I have managed to get the nursing homes panties in a bunch. Oops, don’t really care. After all, I am my dads voice since PSP took that from him. I contacted his primary care doc to see when it would be appropriate to bring hospice in. She said a consult right now would be great, too many people wait too long to bring hospice in. The nursing home flipped out! “Do you know something we don’t know,” they said. Just that he is 4-5 years into a progressive terminal disease, duh. Had the consult yesterday and the hospice nurse is quite certain he will qualify. Last week he was moved to pudding thick liquids and neuro said he needs feeding tube. Dad says no to that but I’m not sure he really understands what that means so meeting with dietician to explain that to him next week. Today he was moved to puréed diet and physical therapy ordered because mobility had declined significantly. Sorry such a long post. Seems like when it rains it pours.
Hospice consult: I have managed to get the... - PSP Association
My husband was still walking and talking when he went to the Hospice day centre. With regards to the PEG, staff at the hospice recommended he had one fitted two years before my husband eventually agreed. He was on puréed food all that time but given slowly, he never choked on it. He did when he managed to steal a chip from a plate though. When the PEG was first suggested by the hospice, he had a swallowing X-ray at the hospital and the doctor said it wasn’t necessary at that time as well. He eventually had one fitted 10 months before he decided he didn’t want to be fed any more. I don’t know what the relationship is between care homes and the hospice as my husband stayed at home but on one occasion, when I hurt my back, he had to go into a care home for two weeks. During that time the hospice would not let him attend the day centre. The explanation was that for that time he was the care homes responsibility.
You definitely did the right thing.
I've lost count of the number of arguments I had with health and social care professionals over my dad's situation.
He had input from the hospice for the last 12 month's of his life, and they supported and helped him with the necessary paperwork to set out his wishes for end of life care ie no intervention, no tube feeding etc.
My stock phrase was "with all due respect, my only concern is my dad, not your..." insert here whichever phrase you like - resource, staff, budget, knowledge etc.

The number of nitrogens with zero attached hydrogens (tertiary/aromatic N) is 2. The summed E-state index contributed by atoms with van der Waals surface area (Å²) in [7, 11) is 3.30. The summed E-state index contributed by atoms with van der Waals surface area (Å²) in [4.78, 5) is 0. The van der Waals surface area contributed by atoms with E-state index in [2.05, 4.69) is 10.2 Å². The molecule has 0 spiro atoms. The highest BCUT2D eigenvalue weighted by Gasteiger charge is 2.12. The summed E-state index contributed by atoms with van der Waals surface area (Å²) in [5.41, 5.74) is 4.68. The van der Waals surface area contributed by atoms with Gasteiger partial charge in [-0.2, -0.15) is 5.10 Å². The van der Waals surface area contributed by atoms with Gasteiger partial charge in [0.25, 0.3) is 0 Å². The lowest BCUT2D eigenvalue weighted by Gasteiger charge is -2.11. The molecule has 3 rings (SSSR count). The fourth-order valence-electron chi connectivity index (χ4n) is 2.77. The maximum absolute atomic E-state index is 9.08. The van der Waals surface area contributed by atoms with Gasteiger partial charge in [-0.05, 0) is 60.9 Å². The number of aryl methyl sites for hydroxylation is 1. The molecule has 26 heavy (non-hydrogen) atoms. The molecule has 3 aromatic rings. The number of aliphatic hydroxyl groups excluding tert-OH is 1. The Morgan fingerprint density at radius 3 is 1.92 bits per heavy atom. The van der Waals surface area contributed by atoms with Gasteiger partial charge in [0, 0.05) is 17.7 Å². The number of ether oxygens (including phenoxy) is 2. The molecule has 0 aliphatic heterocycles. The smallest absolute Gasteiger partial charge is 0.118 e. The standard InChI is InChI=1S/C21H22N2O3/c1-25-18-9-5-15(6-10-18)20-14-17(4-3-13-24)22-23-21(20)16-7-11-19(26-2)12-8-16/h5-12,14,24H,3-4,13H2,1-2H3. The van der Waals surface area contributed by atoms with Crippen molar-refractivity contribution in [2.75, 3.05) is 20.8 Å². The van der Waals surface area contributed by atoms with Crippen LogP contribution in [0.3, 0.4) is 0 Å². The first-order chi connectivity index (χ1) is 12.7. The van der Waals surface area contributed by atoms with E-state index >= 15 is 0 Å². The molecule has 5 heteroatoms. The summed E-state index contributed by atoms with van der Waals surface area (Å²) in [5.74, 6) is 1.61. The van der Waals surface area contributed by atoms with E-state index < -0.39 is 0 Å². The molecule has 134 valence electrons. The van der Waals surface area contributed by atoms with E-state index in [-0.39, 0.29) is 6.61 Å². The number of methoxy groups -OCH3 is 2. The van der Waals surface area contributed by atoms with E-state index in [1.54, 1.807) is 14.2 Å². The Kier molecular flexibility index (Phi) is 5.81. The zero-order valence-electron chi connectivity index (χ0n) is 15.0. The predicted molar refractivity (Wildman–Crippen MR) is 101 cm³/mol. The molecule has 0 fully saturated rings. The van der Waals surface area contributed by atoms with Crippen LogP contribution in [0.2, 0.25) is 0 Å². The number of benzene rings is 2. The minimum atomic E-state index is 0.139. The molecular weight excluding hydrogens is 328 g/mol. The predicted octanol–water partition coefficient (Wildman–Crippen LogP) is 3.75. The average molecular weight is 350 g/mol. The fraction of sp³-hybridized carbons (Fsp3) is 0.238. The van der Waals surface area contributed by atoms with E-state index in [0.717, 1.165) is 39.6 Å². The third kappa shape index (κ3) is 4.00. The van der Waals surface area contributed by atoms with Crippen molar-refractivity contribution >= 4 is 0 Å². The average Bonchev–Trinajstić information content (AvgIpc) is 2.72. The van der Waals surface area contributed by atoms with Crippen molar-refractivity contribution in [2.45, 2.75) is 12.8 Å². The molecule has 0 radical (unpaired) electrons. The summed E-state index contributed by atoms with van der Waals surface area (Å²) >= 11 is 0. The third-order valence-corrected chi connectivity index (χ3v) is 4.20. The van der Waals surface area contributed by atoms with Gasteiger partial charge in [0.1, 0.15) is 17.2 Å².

Fight as hard as you need to to get the care you deserve - good luck x
Dear Tante, that was not a long post, and if you DO need a long post - you do it, and don't apologize!!
It sounds like you're in the middle of a 'step-down' in your father's health." always a stressful adjustment - you don't know what's going to happen and where it will "settle". Sounds like you're doing everything sensible you can. As usual, no-one understands PSP the way we do - no surprise there.
I hope he's able to take in the information about PEG feeding and make a decision he's content with. Most of all, he is aware that you are there and advocating for him and giving love. Nothing better you can do than that
Hugs to you XXX
It sounds like you are doing great.
My experience of most professionals in this care business is that they just don't want opinions.
The other thing is that they clearly communicate between themselves, but to often not with us,
It feels so dated, like stepping back into history. So I do say my piece and, though always trying to be diplomatic, ?I have my say! Like you I am my wife's voice and feel it wrong not to speak up.
It sounds like you are doing well.
I'm so sorry about the step down.
Best to you both
Your dad is blessed to have a daughter who is looking out for his best interest. And yes, You do know more than that nursing staff. From personal experience, I waited too long for hospice care. The company I used were fantastic.
Wishing you wisdom and strength in your oversight of care for your dad.
Hi Tlovins - When my mom went into the nursing home I was told that they had only cared for one other PSP patient. So it might help if you can aid them (gently of course) into the world of PSP. Years ago I arrived to see my mom hustling down a hallway with a therapist (a small woman compared to mom) holding onto a thick belt. My heart did some flops as I stopped them, introduced myself and asked do you know my mom has PSP and falls easily. The woman said she is having a great walk and is enjoying it so I figure she will tell me when she is tired. After I shared my limited knowledge of PSP the woman's face change from happy to oh my. Together we helped mom back to her wheel chair (mom was upset with me for ruining her fun). Mom did love to walk and luckily there was a tall muscular young man who took her for walk once in while. I was always happy to see him and so was mom. Follow you gut - it is usually right. Sending You Hugs - Granni B